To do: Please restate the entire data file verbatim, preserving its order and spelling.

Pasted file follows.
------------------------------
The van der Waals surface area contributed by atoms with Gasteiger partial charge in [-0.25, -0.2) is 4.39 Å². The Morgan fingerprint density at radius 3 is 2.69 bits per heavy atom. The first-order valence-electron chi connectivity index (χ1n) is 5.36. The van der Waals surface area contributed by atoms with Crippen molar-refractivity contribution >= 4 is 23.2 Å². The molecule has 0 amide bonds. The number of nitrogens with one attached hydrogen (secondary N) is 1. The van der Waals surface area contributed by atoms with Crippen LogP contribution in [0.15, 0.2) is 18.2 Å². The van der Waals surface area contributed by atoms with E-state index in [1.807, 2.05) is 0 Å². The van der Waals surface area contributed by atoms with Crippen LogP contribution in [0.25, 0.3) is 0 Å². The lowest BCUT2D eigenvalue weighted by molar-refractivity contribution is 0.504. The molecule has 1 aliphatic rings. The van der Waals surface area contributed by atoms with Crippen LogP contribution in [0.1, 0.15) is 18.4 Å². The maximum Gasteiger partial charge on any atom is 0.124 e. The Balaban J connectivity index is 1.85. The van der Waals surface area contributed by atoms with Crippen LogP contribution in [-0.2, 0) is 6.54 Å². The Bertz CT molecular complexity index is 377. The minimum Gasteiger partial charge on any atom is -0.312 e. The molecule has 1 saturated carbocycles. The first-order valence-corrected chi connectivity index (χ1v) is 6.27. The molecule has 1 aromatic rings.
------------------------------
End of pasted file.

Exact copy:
The van der Waals surface area contributed by atoms with Gasteiger partial charge in [-0.25, -0.2) is 4.39 Å². The Morgan fingerprint density at radius 3 is 2.69 bits per heavy atom. The first-order valence-electron chi connectivity index (χ1n) is 5.36. The van der Waals surface area contributed by atoms with Crippen molar-refractivity contribution >= 4 is 23.2 Å². The molecule has 0 amide bonds. The number of nitrogens with one attached hydrogen (secondary N) is 1. The van der Waals surface area contributed by atoms with Crippen LogP contribution in [0.15, 0.2) is 18.2 Å². The van der Waals surface area contributed by atoms with E-state index in [1.807, 2.05) is 0 Å². The van der Waals surface area contributed by atoms with Crippen LogP contribution in [0.25, 0.3) is 0 Å². The lowest BCUT2D eigenvalue weighted by molar-refractivity contribution is 0.504. The molecule has 1 aliphatic rings. The van der Waals surface area contributed by atoms with Crippen LogP contribution in [0.1, 0.15) is 18.4 Å². The maximum Gasteiger partial charge on any atom is 0.124 e. The Balaban J connectivity index is 1.85. The van der Waals surface area contributed by atoms with Crippen LogP contribution in [-0.2, 0) is 6.54 Å². The Bertz CT molecular complexity index is 377. The minimum Gasteiger partial charge on any atom is -0.312 e. The molecule has 1 saturated carbocycles. The first-order valence-corrected chi connectivity index (χ1v) is 6.27. The molecule has 1 aromatic rings.